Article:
Effectiveness: SOAR Partial

Dynamic Analysis with automated results interpretation

According to SOAR, the following detection techniques may be useful:

Cost effective for partial coverage:

  • Web Application Scanner

  • Web Services Scanner

  • Database Scanners

Effectiveness: SOAR Partial

Dynamic Analysis with manual results interpretation

According to SOAR, the following detection techniques may be useful:

Cost effective for partial coverage:

  • Fuzz Tester

  • Framework-based Fuzzer

Effectiveness: SOAR Partial

Manual Static Analysis - Source Code

According to SOAR, the following detection techniques may be useful:

Highly cost effective:

  • Manual Source Code Review (not inspections)

Cost effective for partial coverage:

  • Focused Manual Spotcheck - Focused manual analysis of source

Effectiveness: SOAR High

Automated Static Analysis - Source Code

According to SOAR, the following detection techniques may be useful:

Highly cost effective:

  • Source code Weakness Analyzer

  • Context-configured Source Code Weakness Analyzer

Cost effective for partial coverage:

  • Warning Flags

Effectiveness: SOAR High

Architecture / Design Review

According to SOAR, the following detection techniques may be useful:

Highly cost effective:

  • Formal Methods / Correct-By-Construction

Cost effective for partial coverage:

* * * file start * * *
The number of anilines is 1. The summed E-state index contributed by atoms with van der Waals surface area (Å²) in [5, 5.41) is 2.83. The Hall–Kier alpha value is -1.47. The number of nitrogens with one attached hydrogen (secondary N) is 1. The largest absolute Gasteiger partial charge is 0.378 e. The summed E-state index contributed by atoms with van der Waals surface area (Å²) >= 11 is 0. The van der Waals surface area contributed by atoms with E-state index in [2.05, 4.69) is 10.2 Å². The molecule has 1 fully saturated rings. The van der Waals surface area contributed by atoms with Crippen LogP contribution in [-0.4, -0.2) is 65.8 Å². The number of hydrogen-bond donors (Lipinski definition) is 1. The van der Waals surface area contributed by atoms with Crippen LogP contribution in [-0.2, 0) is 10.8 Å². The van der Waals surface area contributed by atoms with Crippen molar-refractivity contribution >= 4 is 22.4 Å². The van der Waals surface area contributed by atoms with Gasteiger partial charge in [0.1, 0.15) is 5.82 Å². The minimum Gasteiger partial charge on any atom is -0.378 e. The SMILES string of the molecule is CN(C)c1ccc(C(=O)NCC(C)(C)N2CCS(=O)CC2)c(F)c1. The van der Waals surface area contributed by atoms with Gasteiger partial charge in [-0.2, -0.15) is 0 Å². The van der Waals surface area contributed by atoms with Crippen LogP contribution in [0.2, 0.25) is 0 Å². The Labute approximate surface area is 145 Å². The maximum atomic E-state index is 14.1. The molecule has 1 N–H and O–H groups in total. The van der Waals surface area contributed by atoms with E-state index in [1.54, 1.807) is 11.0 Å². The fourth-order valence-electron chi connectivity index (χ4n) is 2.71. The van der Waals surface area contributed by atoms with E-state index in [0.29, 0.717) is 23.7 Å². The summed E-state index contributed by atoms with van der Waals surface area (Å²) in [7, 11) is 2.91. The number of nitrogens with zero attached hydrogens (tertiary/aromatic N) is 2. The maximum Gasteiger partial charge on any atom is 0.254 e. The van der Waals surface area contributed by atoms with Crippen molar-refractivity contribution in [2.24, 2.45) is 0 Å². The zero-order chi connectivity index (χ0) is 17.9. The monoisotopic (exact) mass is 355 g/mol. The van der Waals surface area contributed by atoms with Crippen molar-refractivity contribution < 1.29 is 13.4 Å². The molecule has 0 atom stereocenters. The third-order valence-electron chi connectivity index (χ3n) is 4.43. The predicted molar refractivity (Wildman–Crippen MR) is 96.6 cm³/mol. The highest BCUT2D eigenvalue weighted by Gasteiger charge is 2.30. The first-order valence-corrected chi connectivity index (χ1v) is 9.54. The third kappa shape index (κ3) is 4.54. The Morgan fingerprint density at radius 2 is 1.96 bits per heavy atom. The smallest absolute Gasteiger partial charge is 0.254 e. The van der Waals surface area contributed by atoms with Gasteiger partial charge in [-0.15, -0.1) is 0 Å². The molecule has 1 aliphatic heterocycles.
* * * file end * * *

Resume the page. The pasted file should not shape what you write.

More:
• Inspection (IEEE 1028 standard) (can apply to requirements, design, source code, etc.)

Effectiveness: SOAR High

+ Demonstrative Examples

Example 1

The following program prints a string provided as an argument.

(Bad Code)
Example Language:
#include <stdio.h>

void printWrapper(char *string) {


int main(int argc, char **argv) {

char buf[5012];
memcpy(buf, argv[1], 5012);
return (0);

The example is exploitable, because of the call to printf() in the printWrapper() function. Note: The stack buffer was added to make exploitation more simple.

Example 2

The following code copies a command line argument into a buffer using snprintf().

(Bad Code)
Example Language:
int main(int argc, char **argv){
char buf[128];

This code allows an attacker to view the contents of the stack and write to the stack using a command line argument containing a sequence of formatting directives. The attacker can read from the stack by providing more formatting directives, such as %x, than the function takes as arguments to be formatted. (In this example, the function takes no arguments to be formatted.) By using the %n formatting directive, the attacker can write to the stack, causing snprintf() to write the number of bytes output thus far to the specified argument (rather than reading a value from the argument, which is the intended behavior). A sophisticated version of this attack will use four staggered writes to completely control the value of a pointer on the stack.

Example 3

Certain implementations make more advanced attacks even easier by providing format directives that control the location in memory to read from or write to. An example of these directives is shown in the following code, written for glibc:

(Bad Code)